Using dateutil to Add Time Zones to Python datetime

One reason that dateutil is so useful is that it includes an interface to the IANA time zone database. This takes the hassle out of assigning time zones to your datetime instances. Try out this example to see how to set a datetime instance to have your local time zone:

>>>
>>> from dateutil import tz
>>> from datetime import datetime
>>> now = datetime.now(tz=tz.tzlocal())
>>> now
datetime.datetime(2020, 1, 26, 0, 55, 3, 372824, tzinfo=tzlocal())
>>> now.tzname()
'Eastern Standard Time'

In this example, you import tz from dateutil and datetime from datetime. You then create a datetime instance set to the current time using .now().

You also pass the tz keyword to .now() and set tz equal to tz.tzlocal(). In dateutil, tz.tzlocal() returns a concrete instance of datetime.tzinfo. This means that it can represent all the necessary time zone offset and daylight saving time information that datetime needs.

You also print the name of the time zone using .tzname(), which prints 'Eastern Standard Time'. This is the output for Windows, but on macOS or Linux, your output might read 'EST' if you’re in the US Eastern time zone during the winter.

You can also create time zones that are not the same as the time zone reported by your computer. To do this, you’ll use tz.gettz() and pass the official IANA name for the time zone you’re interested in. Here’s an example of how to use tz.gettz():

>>>
>>> from dateutil import tz
>>> from datetime import datetime
>>> London_tz = tz.gettz("Europe/London")
>>> now = datetime.now(tz=London_tz)
>>> now
datetime.datetime(2020, 1, 26, 6, 14, 53, 513460, tzinfo=tzfile('GB-Eire'))
>>> now.tzname()
'GMT'

In this example, you use tz.gettz() to retrieve the time zone information for London, United Kingdom and store it in London_tz. You then retrieve the current time, setting the time zone to London_tz.

On Windows, this gives the tzinfo attribute the value tzfile('GB-Eire'). On macOS or Linux, the tzinfo attribute will look something like tzfile('/usr/share/zoneinfo/Europe/London), but it might be slightly different depending on where dateutil pulls the time zone data from.

You also use tzname() to print the name of the time zone, which is now 'GMT', meaning Greenwich Mean Time. This output is the same on Windows, macOS, and Linux.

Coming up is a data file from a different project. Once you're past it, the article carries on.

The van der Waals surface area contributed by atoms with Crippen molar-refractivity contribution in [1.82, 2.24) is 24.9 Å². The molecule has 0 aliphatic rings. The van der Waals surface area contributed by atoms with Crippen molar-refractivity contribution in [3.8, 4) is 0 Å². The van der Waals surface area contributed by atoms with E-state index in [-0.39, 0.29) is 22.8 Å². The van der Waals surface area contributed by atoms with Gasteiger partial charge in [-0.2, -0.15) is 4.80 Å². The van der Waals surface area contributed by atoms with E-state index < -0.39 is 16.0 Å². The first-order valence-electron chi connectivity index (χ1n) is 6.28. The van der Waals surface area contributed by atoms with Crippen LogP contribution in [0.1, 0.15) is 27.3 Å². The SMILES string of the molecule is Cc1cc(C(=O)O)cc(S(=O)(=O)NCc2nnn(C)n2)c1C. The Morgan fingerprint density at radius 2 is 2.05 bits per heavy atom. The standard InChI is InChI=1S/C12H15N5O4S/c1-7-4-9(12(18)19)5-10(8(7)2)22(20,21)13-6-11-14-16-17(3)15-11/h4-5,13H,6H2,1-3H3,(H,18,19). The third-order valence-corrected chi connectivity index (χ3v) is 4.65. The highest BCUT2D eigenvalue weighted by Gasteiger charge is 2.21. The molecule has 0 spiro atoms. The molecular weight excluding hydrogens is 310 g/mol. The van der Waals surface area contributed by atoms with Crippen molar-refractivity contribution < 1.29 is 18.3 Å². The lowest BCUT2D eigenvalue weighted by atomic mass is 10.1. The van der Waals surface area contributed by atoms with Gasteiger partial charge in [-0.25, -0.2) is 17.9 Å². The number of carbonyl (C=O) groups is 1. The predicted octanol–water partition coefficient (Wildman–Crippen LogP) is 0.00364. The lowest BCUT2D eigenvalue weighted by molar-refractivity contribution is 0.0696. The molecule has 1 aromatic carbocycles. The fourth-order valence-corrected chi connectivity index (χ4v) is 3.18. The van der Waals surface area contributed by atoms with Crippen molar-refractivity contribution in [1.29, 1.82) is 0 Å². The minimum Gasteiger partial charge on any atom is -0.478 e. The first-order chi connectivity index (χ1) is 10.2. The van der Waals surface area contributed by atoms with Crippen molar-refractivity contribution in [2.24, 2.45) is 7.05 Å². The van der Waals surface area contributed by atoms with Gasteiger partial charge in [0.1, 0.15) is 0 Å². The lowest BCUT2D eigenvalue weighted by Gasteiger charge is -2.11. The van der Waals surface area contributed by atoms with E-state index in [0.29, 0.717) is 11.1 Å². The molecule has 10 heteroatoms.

In an earlier section, you learned that you shouldn’t use .utcnow() to create a datetime instance at the current UTC. Now you know how to use dateutil.tz to supply a time zone to the datetime instance. Here’s an example modified from the recommendation in the Python documentation:

>>>
>>> from dateutil import tz
>>> from datetime import datetime
>>> datetime.now(tz=tz.UTC)
datetime.datetime(2020, 3, 14, 19, 1, 20, 228415, tzinfo=tzutc())

In this code, you use tz.UTC to set the time zone of datetime.now() to the UTC time zone. This method is recommended over using utcnow() because utcnow() returns a naive datetime instance, whereas the method demonstrated here returns an aware datetime instance.

Next, you’ll take a small detour to learn about naive vs aware datetime instances. If you already know all about this, then you can skip ahead to improve your PyCon countdown with time zone information.

Comparing Naive and Aware Python datetime Instances

Python datetime instances support two types of operation, naive and aware. The basic difference between them is that naive instances don’t contain time zone information, whereas aware instances do. More formally, to quote the Python documentation:

An aware object represents a specific moment in time that is not open to interpretation. A naive object does not contain enough information to unambiguously locate itself relative to other date/time objects. (Source)

This is an important distinction for working with Python datetime. An aware datetime instance can compare itself unambiguously to other aware datetime instances and will always return the correct time interval when used in arithmetic operations.

Naive datetime instances, on the other hand, may be ambiguous. One example of this ambiguity relates to daylight saving time. Areas that practice daylight saving time turn the clocks forward one hour in the spring and backward one hour in the fall. This typically happens at 2:00 AM local time. In the spring, the hour from 2:00 AM to 2:59 AM never happens, and in the fall, the hour from 1:00 AM to 1:59 AM happens twice!